Migration is one of the natural world’s great phenomena. Every years, billions of birds around the world move some great distance to find better grounds for hunting whatever it is they are after, be it grains, insects, fish, or something else entirely. While the champions of long-distance migration, Arctic Terns, fly twice annually between the Arctic and Antarctic, there are many other extraordinary feats of migration. Bar-tailed Godwits, for example, fly for a week straight, without landing, from Alaska to New Zealand. Whimbrels can fly through hurricanes. Ruby-throated Hummingbirds--one of the world's smallest birds--fly across the Gulf of Mexico. And there are many other feats still to be discovered.
Here in Chicago we are fortunate enough to be located on the shore of Lake Michigan, which acts as a major migratory pathway. Both waterbirds and landbirds follow the lake’s edge to help them navigate, and many end up spending the day (or several) with us in the city. Largely because of migration, 285 species of birds have been recorded in the area around the Field Museum. Springtime is famous for warblers passing through at their most colorful, bursting with song. They pass through again on their way south in the fall, although their colors are more subdued, their voices less ebullient. Migration is always an exciting time for birdwatching because you never know what might pop up in the bush in front of you.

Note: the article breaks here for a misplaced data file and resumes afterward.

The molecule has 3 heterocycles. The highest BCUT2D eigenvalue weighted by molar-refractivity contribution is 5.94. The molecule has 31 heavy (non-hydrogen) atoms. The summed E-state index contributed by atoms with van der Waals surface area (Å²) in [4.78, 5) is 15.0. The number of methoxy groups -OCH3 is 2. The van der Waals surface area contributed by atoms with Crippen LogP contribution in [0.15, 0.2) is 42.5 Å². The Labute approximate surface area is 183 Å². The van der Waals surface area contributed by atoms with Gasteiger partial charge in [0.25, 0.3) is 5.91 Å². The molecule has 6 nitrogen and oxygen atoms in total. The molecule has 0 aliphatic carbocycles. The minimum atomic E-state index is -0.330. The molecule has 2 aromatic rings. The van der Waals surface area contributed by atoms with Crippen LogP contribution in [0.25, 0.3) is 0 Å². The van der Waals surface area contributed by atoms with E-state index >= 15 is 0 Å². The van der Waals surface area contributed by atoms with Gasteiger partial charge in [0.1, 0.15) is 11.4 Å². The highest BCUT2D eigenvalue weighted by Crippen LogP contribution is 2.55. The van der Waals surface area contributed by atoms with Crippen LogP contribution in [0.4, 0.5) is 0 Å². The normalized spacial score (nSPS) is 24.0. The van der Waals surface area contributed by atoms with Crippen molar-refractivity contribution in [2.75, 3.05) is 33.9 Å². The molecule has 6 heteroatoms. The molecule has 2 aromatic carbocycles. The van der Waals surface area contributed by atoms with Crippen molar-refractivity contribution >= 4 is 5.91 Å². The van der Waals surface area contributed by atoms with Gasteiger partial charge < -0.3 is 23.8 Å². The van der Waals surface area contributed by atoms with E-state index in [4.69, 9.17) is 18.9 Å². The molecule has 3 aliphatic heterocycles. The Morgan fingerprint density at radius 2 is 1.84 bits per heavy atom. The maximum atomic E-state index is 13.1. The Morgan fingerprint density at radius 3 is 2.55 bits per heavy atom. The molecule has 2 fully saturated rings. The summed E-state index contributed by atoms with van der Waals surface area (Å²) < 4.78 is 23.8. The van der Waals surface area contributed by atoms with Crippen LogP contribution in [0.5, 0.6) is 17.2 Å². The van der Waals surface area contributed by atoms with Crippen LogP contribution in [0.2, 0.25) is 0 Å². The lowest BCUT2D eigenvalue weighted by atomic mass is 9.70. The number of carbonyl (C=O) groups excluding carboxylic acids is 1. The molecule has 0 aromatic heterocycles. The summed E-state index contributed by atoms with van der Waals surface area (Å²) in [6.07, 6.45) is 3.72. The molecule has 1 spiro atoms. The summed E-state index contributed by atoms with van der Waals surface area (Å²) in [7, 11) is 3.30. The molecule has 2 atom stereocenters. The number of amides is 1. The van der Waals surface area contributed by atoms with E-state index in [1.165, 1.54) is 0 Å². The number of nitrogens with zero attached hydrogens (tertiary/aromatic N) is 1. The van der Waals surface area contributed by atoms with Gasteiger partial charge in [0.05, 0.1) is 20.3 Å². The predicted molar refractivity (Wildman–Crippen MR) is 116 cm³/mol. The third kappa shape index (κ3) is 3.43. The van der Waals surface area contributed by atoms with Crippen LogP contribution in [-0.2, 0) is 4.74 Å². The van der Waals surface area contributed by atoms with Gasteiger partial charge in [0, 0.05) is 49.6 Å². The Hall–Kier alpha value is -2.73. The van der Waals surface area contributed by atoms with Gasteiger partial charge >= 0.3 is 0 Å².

Not all birds migrate north in spring and south in fall. Elegant Terns Thalasseus elegans, for example, disperse northward along the Pacific coast in the fall after breeding in the Gulf of California. Photo by Josh Engel.